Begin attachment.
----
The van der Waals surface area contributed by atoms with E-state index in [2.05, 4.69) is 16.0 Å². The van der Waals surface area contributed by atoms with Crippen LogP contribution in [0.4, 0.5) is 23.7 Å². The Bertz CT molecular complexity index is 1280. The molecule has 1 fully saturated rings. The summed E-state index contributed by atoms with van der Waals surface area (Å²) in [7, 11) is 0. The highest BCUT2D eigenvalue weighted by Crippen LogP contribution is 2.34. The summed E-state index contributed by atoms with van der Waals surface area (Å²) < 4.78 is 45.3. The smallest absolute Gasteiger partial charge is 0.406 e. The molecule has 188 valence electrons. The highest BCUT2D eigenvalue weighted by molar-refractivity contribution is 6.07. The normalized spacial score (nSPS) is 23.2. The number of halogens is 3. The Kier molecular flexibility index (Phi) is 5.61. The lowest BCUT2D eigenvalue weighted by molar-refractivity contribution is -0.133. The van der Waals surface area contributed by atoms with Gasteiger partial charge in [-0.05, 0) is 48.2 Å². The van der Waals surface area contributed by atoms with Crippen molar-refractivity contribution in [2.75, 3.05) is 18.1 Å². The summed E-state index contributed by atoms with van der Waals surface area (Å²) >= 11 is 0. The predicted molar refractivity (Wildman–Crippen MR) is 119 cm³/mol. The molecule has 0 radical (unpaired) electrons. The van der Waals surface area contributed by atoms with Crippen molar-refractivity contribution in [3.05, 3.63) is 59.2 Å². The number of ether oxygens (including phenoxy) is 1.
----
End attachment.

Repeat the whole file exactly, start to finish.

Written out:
The van der Waals surface area contributed by atoms with E-state index in [2.05, 4.69) is 16.0 Å². The van der Waals surface area contributed by atoms with Crippen LogP contribution in [0.4, 0.5) is 23.7 Å². The Bertz CT molecular complexity index is 1280. The molecule has 1 fully saturated rings. The summed E-state index contributed by atoms with van der Waals surface area (Å²) in [7, 11) is 0. The highest BCUT2D eigenvalue weighted by Crippen LogP contribution is 2.34. The summed E-state index contributed by atoms with van der Waals surface area (Å²) < 4.78 is 45.3. The smallest absolute Gasteiger partial charge is 0.406 e. The molecule has 188 valence electrons. The highest BCUT2D eigenvalue weighted by molar-refractivity contribution is 6.07. The normalized spacial score (nSPS) is 23.2. The number of halogens is 3. The Kier molecular flexibility index (Phi) is 5.61. The lowest BCUT2D eigenvalue weighted by molar-refractivity contribution is -0.133. The van der Waals surface area contributed by atoms with Gasteiger partial charge in [-0.05, 0) is 48.2 Å². The van der Waals surface area contributed by atoms with Crippen molar-refractivity contribution in [2.75, 3.05) is 18.1 Å². The summed E-state index contributed by atoms with van der Waals surface area (Å²) >= 11 is 0. The predicted molar refractivity (Wildman–Crippen MR) is 119 cm³/mol. The molecule has 0 radical (unpaired) electrons. The van der Waals surface area contributed by atoms with Crippen molar-refractivity contribution in [3.05, 3.63) is 59.2 Å². The number of ether oxygens (including phenoxy) is 1.